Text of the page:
Laundromat

Always thought the laundromat would be good for writing. In a dark poetry, seedy underbelly, Tom Waits kind of way.

But, there is scant sad beauty to be had in that one sock left behind at the bottom of the machine.

The dryers aren’t hot enough to burn away your sins. Not at six minutes for a quarter anyway.

It’s been weeks and I have yet to hear any secret, sobering wisdom from the mouths of crazed junkies, if I’m lucky enough to find one.

Shame how life won’t imitate art.

Guess I should be used to disappointment by now.

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Useless Update about a Plant

Henry, my desk plant, was repotted today as it was getting a bit root bound in the small terracotta I had initially used. The blue-grey plastic one Henry now resides is nice but I feel it may not match the rest of my desk decor. My wife has advised that Henry will definitely outgrow the desk plant status eventually anyway.

Such is life I suppose.

On the issue of Henry versus Henrietta, other than the fact that it is an asinine question in the first place,  it turns out that Henry is a plural noun.

With two smaller plants becoming evident now that Henry has had a chance to stretch out a bit.

This is very important information because I am amazed I am actually able to keep the damned thing alive and, I thought I’d share it with you all while I wait for the child to get out of her chorus practice.

One-tenth of a Photograph

If a picture is worth a thousand words, is that a metered transaction?

In exchange for any old photo, should we expect, in return, the appropriate number of words?

Should we count every very and like?

Could I get two selfies and a haiku as change, for a landscape?

Does the value depreciate? If you hear, “Dogs playing poker,” do you have that image in mind? Is there need to detail the placement of the chips, the color of the table. Has familiarity reduced the painting’s value to three words?

Then this notion probably isn’t worth one-tenth of a photograph?

Pancakes

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She wants pancakes this morning.

Of all the concoctions breakfast has to offer, I find pancakes the most objectionable. Arguments about the health benefits of the meal go out the window when the word “cake” becomes entangled in the discussion. It is the cakes part of their name that draws interest. They would hardly come into consideration if they were called panbreads, which is what they really are.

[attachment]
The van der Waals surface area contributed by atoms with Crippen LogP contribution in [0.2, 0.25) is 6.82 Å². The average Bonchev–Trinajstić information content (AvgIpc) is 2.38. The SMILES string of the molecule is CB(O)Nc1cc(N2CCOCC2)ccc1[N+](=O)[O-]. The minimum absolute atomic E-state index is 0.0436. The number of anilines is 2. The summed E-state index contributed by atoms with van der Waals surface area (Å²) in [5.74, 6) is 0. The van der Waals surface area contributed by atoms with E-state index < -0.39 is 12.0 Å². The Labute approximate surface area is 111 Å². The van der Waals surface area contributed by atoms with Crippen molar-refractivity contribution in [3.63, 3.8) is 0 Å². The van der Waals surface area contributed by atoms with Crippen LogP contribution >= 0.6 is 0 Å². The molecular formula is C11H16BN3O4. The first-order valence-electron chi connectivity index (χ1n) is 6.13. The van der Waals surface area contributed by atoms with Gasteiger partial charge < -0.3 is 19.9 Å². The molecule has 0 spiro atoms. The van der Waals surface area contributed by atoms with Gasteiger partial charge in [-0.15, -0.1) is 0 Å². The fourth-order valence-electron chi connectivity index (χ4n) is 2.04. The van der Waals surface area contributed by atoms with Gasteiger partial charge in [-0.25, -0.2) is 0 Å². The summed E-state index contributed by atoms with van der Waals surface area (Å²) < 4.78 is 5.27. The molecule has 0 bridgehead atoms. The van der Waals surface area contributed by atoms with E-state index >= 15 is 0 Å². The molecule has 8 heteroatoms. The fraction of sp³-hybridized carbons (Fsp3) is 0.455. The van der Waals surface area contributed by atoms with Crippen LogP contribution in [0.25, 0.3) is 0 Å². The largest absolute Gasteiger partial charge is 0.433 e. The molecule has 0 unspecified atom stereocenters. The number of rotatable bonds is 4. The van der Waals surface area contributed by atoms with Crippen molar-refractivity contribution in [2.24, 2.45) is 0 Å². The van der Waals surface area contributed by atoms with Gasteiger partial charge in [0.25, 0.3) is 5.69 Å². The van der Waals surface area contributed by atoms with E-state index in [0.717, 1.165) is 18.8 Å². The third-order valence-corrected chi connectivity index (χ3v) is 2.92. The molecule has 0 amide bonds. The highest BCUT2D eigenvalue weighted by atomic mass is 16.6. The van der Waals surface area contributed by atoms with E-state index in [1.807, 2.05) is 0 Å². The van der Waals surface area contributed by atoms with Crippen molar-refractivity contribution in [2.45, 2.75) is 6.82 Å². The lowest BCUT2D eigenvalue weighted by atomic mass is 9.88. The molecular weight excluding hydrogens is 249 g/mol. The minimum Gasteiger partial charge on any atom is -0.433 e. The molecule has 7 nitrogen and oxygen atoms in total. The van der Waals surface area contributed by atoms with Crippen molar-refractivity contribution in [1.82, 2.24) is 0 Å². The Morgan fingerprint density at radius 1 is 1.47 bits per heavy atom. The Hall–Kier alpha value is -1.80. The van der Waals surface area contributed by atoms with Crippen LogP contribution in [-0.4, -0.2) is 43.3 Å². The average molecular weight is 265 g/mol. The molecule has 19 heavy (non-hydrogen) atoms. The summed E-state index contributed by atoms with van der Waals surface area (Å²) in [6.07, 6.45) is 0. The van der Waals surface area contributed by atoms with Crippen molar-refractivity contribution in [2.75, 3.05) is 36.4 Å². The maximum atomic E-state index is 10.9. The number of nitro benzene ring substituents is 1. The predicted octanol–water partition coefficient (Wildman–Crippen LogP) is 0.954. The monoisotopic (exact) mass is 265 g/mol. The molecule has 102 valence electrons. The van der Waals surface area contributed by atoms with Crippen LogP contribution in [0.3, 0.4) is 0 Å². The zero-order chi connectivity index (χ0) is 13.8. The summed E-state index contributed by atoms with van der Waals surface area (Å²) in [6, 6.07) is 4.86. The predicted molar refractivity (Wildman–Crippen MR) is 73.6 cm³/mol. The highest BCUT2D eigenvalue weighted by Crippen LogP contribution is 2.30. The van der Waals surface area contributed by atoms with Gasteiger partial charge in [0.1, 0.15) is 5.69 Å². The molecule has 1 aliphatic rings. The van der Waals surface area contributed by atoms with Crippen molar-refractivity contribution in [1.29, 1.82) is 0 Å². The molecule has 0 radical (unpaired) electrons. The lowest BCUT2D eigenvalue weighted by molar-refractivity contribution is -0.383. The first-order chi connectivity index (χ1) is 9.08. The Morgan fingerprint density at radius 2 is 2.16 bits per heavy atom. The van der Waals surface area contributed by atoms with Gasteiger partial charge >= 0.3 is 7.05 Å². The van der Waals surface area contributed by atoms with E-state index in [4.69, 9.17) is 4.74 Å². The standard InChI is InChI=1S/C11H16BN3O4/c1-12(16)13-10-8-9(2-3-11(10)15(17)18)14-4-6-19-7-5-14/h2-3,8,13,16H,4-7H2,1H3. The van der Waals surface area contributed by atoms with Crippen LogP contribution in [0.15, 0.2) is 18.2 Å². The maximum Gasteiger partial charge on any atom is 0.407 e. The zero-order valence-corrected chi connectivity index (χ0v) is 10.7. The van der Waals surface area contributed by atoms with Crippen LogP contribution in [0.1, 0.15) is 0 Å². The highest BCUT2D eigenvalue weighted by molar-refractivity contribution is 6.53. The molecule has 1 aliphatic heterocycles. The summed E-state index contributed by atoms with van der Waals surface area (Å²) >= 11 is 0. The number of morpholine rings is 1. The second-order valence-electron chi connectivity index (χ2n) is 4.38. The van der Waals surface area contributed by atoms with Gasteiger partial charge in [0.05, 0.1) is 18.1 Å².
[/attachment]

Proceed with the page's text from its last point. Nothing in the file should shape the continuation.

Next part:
The sickly sweet smell of them. The toasting flour as the batter hits the pan. The caramelization of sugars. I can see myself clearly on the bus, when I was barely older than her. Covered in vomit from a morning meal of pancakes and orange juice. Waiting morosely to arrive at school, so that my father could come bring me home. I still remember the sugary and acidic taste in my throat, and the look of horror on the face of my friend Brian who had made the poor choice to sit next to me that morning. His parents would have to bring him a change of clothes. I would be shunned for weeks afterwards, such is the way childhood goes.

Edges bubble as the first side is nearly done. Water evaporating, escaping the batter. The staggering recollection of countless hours spent sweating over that damned cast iron griddle, crafting these foul things for the masses of the ungrateful neurotics that came to eat brunch every Sunday over that three year period. Each man, or woman, bringing their own ideals of pancakeness. Just slightly off that mark, even once, too dark or not brown enough, too few blueberries or too much whipped cream, they would be sure to send their waiter back with the appropriate reprimand. From then on I would receive weekly reminders, as their tickets came back with little notes on them, listing my past transgressions against pancakes.

My wrist twitches in practiced motion and the wretched thing flips easily. I stare absently for a moment at the golden disc, listening to the wet batter on the other side sizzle against Teflon. I think to my friends who are celiac, or have some other dietary intolerance towards wheat, and others only refuse it because of some fitness or health craze as well. What do they all do about pancakes? Are their lives blessedly devoid of these, things? No doubt there is some convenient solution involving sorghum, or sweet potatoes. Somehow sweet potatoes always have something to do with it. My friend who is doing Atkins or some such mentioned something about psyllium husks. I somehow doubt I would find pancakes more appealing if the word husk became involved.

Lifting up the edge of the cake with the edge of the spatula, to take a small peek at the underside. Knowing it will never brown up so nicely as the top. The pan tilts to let it slide on to the plate hiding the first and slightly misshapen attempt this morning. The landscape of each one dotted with semi melted chunks of chocolate. A pat of butter placed on top, allowed to melt completely before serving them. She likes butter on her pancakes, provide that she can’t see butter on them. She beams at me as I place down the plate. I watch as she swirls syrup on them, until I tell her that she has enough.

I walk back into the kitchen knowing she’ll add just a little bit more.

I don’t like pancakes very much. Instead I’ll just overthink myself some scrambled eggs.

Just a Brief Word | Happy Monday

I expected to return to this space over a week ago. However, the move that was scheduled for November ended up taking place in January. I could probably spend several posts pissing and moaning about how annoying it has been to be living through thcoffeeandjournale holidays in a half packed state, but I won’t because it is boring. I will say that I did plan to get more writing done than I actually did over my break. Actually I did get quite a bit of writing done, if you count the humdrum of my dutiful entries into my handwritten journal, most of which are also quite boring but there are a few pieces that might be worked into drafts here and there.